Friday, April 9, 2010

"For we are the last of the loud"... Poetry Friday, Volume One!

No title

by Charles Bukowski

all theories
like clichés
shot to hell,
all these small faces
looking up
beautiful and believing;
I wish to weep
but sorrow is
stupid.
I wish to believe
but belief is a
graveyard.
we have narrowed it down to
the butcherknife and the
mockingbird.
wish us
luck.

*********************************

"let it go -- the
smashed word broken
open vow or
the oath cracked length
wise -- let it go it
was sworn to
go

let them go -- the
truthful liars and
the false fair friends
and the boths and
neithers -- you must let them go they
were born
to go

let all go -- the
big small middling
tall bigger really
the biggest and all
things -- let all go
dear
so comes love"

- e.e. cummings

***********************************

Blessing the boats

by Lucille Clifton


(at St. Mary's)
may the tide
that is entering even now
the lip of our understanding
carry you out
beyond the face of fear
may you kiss
the wind then turn from it
certain that it will
love your back may you
open your eyes to water
water waving forever
and may you in your innocence
sail through this to that
*************************************

The Second Sermon on the Warpland

by Gwendolyn Brooks

For Walter Bradford

1.

This is the urgency: Live!
and have your blooming in the noise of the whirlwind.

2.

Salve salvage in the spin.
Endorse the splendor splashes;
stylize the flawed utility;
prop a malign or failing light–
but know the whirlwind is our commonwealth.
Not the easy man, who rides above them all,
not the jumbo brigand,
not the pet bird of poets, that sweetest sonnet,
shall straddle the whirlwind.
Nevertheless, live.

3.

All about are the cold places,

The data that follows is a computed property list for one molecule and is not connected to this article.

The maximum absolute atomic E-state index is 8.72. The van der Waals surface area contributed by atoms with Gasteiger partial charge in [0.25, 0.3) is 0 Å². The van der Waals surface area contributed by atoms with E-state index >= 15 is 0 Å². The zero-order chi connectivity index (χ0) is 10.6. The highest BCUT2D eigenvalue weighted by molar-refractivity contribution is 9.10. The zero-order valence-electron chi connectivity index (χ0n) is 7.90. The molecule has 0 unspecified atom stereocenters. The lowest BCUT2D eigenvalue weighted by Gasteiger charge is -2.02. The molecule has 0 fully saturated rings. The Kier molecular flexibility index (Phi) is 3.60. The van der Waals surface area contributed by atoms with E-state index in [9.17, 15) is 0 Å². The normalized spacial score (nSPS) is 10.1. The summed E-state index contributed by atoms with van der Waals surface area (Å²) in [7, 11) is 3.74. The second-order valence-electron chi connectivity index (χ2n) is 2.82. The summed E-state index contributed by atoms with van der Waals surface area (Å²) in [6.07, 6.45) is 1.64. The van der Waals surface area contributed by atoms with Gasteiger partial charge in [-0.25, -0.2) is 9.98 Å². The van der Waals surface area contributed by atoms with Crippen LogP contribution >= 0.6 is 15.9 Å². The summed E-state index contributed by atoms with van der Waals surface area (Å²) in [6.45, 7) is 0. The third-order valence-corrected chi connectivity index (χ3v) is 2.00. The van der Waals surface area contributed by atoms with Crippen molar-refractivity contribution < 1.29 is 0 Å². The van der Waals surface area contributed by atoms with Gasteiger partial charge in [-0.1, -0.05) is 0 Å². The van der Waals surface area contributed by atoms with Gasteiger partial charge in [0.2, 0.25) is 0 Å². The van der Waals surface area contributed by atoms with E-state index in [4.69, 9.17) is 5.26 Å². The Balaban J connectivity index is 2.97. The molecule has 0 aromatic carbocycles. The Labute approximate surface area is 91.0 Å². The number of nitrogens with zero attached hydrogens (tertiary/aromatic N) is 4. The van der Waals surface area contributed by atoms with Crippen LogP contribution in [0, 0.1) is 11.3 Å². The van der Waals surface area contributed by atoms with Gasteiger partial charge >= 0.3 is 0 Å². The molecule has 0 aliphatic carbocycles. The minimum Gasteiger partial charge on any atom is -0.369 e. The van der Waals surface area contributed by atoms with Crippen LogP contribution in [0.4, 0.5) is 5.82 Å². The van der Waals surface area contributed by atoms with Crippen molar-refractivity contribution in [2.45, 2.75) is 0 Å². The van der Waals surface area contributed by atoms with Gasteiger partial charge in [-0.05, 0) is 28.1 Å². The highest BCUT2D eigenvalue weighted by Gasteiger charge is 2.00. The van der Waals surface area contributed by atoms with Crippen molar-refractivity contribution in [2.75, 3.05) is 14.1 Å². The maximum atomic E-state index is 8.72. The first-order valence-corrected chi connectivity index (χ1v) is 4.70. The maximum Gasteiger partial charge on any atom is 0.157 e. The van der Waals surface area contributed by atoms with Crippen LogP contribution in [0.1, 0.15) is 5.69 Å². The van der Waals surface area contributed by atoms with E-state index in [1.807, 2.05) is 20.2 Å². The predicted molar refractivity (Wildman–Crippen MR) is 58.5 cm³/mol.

all about are the pushmen and jeopardy, theft–
all about are the stormers and scramblers but
what must our Season be, which starts from Fear?
Live and go out.
Define and
medicate the whirlwind.

4.

The time
cracks into furious flower. Lifts its face
all unashamed. And sways in wicked grace.
Whose half-black hands assemble oranges
is tom-tom hearted
(goes in bearing oranges and boom).
And there are bells for orphans–
and red and shriek and sheen.
A garbageman is dignified
as any diplomat.
Big Bessie’s feet hurt like nobody’s business,
but she stands–bigly–under the unruly scrutiny, stands
in the wild weed.

In the wild weed
she is a citizen,
and is a moment of highest quality; admirable.

It is lonesome, yes. For we are the last of the loud.
Nevertheless, live.

Conduct your blooming in the noise and whip of the
whirlwind.

**********************************

The Master

by Donald Hall

Where the poet stops, the poem
begins. The poem asks only
that the poet get out of the way.

The poem empties itself
in order to fill itself up.

The poem is nearest the poet
when the poet laments
that it has vanished forever.

When the poet disappears
the poem becomes visible.

What may the poem choose,
best for the poet?
It will choose that poet
not choose for himself.

****************************************

from "Concerning the Book That Is the Body of the Beloved"

by Gregory Orr

Weeping, weeping, weeping.
No wonder the oceans are full;
No wonder the seas are rising.

It's not the beloved's fault.
Dying is part of the story.
It's not your fault either:
Tears are also.

But
You can't read when you're
Crying. Sobbing, you won't
Hear the song that resurrects
The body of the beloved.

Why not rest awhile? If weeping
Is one of the world's tasks,
It doesn't lack adherents.
Someone will take your place,
Someone will weep for you.